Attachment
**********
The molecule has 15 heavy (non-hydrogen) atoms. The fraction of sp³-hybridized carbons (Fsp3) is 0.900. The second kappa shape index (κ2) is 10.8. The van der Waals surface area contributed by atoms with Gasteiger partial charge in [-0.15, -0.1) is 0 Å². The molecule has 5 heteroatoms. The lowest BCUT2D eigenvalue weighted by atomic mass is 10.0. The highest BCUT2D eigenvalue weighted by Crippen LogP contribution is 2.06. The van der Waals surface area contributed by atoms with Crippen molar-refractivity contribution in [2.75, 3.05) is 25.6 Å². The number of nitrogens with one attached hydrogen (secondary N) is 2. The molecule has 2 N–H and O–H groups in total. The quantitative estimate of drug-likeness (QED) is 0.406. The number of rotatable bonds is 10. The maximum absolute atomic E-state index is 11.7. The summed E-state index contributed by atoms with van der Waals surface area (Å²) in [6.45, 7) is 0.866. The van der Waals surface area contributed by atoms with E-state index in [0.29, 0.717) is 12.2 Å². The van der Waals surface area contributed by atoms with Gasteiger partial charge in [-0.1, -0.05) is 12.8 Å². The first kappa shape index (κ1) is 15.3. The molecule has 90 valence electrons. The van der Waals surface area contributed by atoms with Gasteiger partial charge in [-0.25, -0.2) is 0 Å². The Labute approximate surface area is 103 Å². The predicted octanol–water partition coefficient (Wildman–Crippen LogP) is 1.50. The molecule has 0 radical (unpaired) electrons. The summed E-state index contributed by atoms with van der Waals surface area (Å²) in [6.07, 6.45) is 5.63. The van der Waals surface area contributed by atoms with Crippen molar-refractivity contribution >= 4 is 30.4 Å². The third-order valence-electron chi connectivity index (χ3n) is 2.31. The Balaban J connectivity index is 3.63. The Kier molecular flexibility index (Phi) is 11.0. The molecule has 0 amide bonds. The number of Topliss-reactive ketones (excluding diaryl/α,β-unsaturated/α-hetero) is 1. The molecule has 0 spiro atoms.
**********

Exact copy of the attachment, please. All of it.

The molecule has 15 heavy (non-hydrogen) atoms. The fraction of sp³-hybridized carbons (Fsp3) is 0.900. The second kappa shape index (κ2) is 10.8. The van der Waals surface area contributed by atoms with Gasteiger partial charge in [-0.15, -0.1) is 0 Å². The molecule has 5 heteroatoms. The lowest BCUT2D eigenvalue weighted by atomic mass is 10.0. The highest BCUT2D eigenvalue weighted by Crippen LogP contribution is 2.06. The van der Waals surface area contributed by atoms with Crippen molar-refractivity contribution in [2.75, 3.05) is 25.6 Å². The number of nitrogens with one attached hydrogen (secondary N) is 2. The molecule has 2 N–H and O–H groups in total. The quantitative estimate of drug-likeness (QED) is 0.406. The number of rotatable bonds is 10. The maximum absolute atomic E-state index is 11.7. The summed E-state index contributed by atoms with van der Waals surface area (Å²) in [6.45, 7) is 0.866. The van der Waals surface area contributed by atoms with E-state index in [0.29, 0.717) is 12.2 Å². The van der Waals surface area contributed by atoms with Gasteiger partial charge in [-0.1, -0.05) is 12.8 Å². The first kappa shape index (κ1) is 15.3. The molecule has 90 valence electrons. The van der Waals surface area contributed by atoms with Gasteiger partial charge in [-0.25, -0.2) is 0 Å². The Labute approximate surface area is 103 Å². The predicted octanol–water partition coefficient (Wildman–Crippen LogP) is 1.50. The molecule has 0 radical (unpaired) electrons. The summed E-state index contributed by atoms with van der Waals surface area (Å²) in [6.07, 6.45) is 5.63. The van der Waals surface area contributed by atoms with Crippen molar-refractivity contribution >= 4 is 30.4 Å². The third-order valence-electron chi connectivity index (χ3n) is 2.31. The Balaban J connectivity index is 3.63. The Kier molecular flexibility index (Phi) is 11.0. The molecule has 0 amide bonds. The number of Topliss-reactive ketones (excluding diaryl/α,β-unsaturated/α-hetero) is 1. The molecule has 0 spiro atoms.